Up, Up, and Away! – The Adventures of Thaddeus Lowe
Once upon a boring Saturday, my husband and I retreated to the Echo Mountain hiking trail located in Alta Dena, California. The workout and the views left us breathless, but there was so much more. I’ve always believed that somehow, history finds me. True to form, when I wasn’t even looking for it, I stumbled on some amazing history on that mountain top. Right on that summit rested the remains of a California mechanical marvel known as the “Railway in the Clouds,” or, the Mt. Lowe Railway.
Mt. Lowe Railway was the first electrical incline railway in the world, designed and built in the early 1890s by a man named Thaddeus Lowe. “White City” served as the line’s terminus, a settlement with all-white buildings that boasted an astronomical observatory, a power station, an operating station, a casino and tavern, and the very impressive Echo Mountain House Hotel.
Opened in 1894, the hotel was world class for its time. It had four stories, seventy guest rooms, and its own post office. Four-star meals and endless spirits could be consumed in the elegant dining room. The grand entrance way, with a large fire place and handsome furnishings, provided the perfect spot for guests to socialize and relax. The hotel even had its own zoo with mountain lions and a black bear cub. But with all its lavish bells and whistles, one of the most remarkable things about Echo Mountain House was the view. Situated atop a high mountain peak, nearly every room looked out over the entire San Gabriel Valley. On clear days, visitors could see all the way to Catalina. Thaddeus Lowe could easily brag that his electrical rail line and lavish hotel was one of the most impressive vacation spots of its day.
As I explored the remains of a once beautiful retreat, I ran that name through my head. Thaddeus Lowe. Where had I heard it before? I stepped over crumbling walls, wondered through open spaces where decorative guest rooms once stood, and I picked up the energy of an engineer who built a city in the clouds. All the while, I couldn’t shake that name.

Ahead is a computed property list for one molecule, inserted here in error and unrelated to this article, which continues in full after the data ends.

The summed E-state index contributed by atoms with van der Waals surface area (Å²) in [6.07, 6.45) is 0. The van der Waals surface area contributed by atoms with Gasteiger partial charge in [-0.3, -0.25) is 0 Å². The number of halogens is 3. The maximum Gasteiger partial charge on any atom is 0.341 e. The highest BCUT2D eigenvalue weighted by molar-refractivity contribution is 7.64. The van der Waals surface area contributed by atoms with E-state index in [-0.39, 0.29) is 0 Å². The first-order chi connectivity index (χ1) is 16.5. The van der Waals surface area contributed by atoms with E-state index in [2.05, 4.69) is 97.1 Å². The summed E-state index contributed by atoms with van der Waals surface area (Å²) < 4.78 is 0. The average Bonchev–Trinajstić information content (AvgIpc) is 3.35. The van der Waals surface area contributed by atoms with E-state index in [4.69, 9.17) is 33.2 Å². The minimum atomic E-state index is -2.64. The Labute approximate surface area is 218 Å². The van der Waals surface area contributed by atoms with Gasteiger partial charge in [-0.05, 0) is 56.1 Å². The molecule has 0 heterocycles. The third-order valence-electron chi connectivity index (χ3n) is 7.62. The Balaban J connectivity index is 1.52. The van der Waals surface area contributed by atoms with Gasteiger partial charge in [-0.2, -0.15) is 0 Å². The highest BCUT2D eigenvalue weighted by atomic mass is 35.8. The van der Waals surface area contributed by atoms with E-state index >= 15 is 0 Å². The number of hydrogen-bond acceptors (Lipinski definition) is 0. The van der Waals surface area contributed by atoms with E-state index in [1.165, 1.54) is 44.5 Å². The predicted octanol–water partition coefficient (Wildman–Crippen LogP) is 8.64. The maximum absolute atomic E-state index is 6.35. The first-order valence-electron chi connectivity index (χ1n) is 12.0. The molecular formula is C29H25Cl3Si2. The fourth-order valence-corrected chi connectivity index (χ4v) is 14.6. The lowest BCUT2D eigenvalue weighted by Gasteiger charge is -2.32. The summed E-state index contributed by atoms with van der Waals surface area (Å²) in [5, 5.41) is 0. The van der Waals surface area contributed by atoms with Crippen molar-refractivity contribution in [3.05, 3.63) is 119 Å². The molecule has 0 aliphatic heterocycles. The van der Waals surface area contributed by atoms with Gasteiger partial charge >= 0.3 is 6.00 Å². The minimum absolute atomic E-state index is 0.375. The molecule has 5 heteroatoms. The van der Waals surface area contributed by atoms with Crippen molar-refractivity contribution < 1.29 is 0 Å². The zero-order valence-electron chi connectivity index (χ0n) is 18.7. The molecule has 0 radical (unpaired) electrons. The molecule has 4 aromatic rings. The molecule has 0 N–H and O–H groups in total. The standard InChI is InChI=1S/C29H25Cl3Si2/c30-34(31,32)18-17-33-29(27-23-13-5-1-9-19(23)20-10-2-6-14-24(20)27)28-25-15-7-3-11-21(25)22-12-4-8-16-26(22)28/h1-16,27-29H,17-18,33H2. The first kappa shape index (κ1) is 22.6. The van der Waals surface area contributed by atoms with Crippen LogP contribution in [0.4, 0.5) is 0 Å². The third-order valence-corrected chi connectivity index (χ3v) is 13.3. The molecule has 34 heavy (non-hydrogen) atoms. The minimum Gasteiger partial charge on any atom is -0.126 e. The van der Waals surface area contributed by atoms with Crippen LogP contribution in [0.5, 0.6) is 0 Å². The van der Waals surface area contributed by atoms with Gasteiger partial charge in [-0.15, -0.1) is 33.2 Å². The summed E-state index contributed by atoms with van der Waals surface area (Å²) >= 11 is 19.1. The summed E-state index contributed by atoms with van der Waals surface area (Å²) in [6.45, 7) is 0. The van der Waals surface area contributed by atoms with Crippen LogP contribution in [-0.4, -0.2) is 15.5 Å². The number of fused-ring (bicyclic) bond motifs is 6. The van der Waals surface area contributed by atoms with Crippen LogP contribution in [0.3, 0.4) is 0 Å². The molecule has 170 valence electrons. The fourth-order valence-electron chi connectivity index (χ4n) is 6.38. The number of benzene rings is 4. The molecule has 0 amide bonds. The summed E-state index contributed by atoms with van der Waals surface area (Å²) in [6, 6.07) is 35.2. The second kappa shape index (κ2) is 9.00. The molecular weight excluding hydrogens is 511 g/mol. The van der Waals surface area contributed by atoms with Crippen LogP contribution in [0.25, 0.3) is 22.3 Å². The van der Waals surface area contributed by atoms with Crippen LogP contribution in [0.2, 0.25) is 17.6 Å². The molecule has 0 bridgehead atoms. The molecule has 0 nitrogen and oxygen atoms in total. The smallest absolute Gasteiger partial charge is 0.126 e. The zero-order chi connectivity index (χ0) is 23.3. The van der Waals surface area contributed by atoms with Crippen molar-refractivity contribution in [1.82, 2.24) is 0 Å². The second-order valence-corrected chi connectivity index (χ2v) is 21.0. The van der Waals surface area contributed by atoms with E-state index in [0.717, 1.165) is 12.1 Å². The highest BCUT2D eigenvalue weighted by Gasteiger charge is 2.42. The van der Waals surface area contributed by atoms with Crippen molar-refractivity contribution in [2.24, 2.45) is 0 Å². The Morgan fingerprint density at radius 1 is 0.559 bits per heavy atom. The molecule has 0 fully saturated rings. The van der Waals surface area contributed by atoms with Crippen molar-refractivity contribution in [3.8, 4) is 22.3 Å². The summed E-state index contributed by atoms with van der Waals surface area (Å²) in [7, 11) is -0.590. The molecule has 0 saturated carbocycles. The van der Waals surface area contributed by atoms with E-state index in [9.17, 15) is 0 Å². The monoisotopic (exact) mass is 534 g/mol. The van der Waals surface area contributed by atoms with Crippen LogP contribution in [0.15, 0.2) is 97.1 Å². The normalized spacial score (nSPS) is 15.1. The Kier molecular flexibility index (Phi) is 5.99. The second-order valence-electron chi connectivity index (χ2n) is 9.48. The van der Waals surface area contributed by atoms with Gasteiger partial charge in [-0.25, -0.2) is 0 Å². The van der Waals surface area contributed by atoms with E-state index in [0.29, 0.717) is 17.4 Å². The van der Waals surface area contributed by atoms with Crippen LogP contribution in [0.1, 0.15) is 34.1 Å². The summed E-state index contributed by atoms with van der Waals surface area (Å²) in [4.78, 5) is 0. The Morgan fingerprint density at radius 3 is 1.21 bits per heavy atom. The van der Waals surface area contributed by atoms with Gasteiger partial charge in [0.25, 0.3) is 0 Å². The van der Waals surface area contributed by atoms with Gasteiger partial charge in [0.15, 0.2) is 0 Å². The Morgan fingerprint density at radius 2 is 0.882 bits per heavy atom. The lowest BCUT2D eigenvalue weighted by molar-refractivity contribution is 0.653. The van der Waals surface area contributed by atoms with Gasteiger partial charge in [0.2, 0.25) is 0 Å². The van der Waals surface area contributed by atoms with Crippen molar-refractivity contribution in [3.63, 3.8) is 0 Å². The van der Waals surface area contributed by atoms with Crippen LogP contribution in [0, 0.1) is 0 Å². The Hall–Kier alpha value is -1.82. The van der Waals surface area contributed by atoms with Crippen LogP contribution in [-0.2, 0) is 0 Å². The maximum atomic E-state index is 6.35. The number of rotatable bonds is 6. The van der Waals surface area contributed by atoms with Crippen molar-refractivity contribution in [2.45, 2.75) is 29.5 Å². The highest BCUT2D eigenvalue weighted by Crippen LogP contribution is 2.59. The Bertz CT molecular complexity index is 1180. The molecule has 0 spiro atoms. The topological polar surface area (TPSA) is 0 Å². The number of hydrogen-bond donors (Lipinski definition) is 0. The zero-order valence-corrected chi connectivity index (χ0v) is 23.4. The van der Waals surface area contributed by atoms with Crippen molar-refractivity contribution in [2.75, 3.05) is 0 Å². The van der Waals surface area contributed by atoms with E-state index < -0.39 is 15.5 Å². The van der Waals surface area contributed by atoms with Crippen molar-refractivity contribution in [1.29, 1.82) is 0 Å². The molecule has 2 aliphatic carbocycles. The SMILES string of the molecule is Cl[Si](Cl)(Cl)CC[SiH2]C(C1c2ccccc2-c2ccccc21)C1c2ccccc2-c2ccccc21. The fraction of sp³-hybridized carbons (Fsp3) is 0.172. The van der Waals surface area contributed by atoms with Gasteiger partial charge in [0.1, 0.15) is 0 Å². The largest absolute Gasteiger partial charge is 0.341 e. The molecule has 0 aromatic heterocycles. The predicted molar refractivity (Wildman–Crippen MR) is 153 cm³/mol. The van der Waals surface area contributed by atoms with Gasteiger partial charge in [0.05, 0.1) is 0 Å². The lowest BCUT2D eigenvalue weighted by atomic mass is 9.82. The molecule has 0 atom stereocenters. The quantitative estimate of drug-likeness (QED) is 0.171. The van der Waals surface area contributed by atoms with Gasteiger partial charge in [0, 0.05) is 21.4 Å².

Then, suddenly, it hit me. A miracle railway and hotel weren’t Lowe’s only claims to fame. He also had a deep passion for hot air balloons. I knew this because I had seen his name in many Civil War volumes in my home library. In those days, before his city in the clouds, Thaddeus Lowe became the father of the American Aerial Corps.
From his earliest days, Thaddeus Lowe had an eye for the sky. At just fourteen, he performed his first flying experiment. He tied a large kite to a cage, placed an unwitting kitten inside, and launched it. The device reached 1,000 feet before it tumbled back down with a terrified feline in tow. After that, Lowe’s aviation interests took flight (zing!), and he spent his time courting scientists with any knowledge on the subject.
While touring with a traveling chemist, Lowe taught himself about air currents, studying the work of John Wise, a great aeronat of the time. He also conducted his own balloon experiments. In 1856, at twenty-four, Lowe purchased his own air balloon and made money by giving rides. He parlayed that money into a factory to build balloons for fellow aeronats. Then, in 1859, Thaddeus Lowe turned his attention to a balloon crossing of the Atlantic.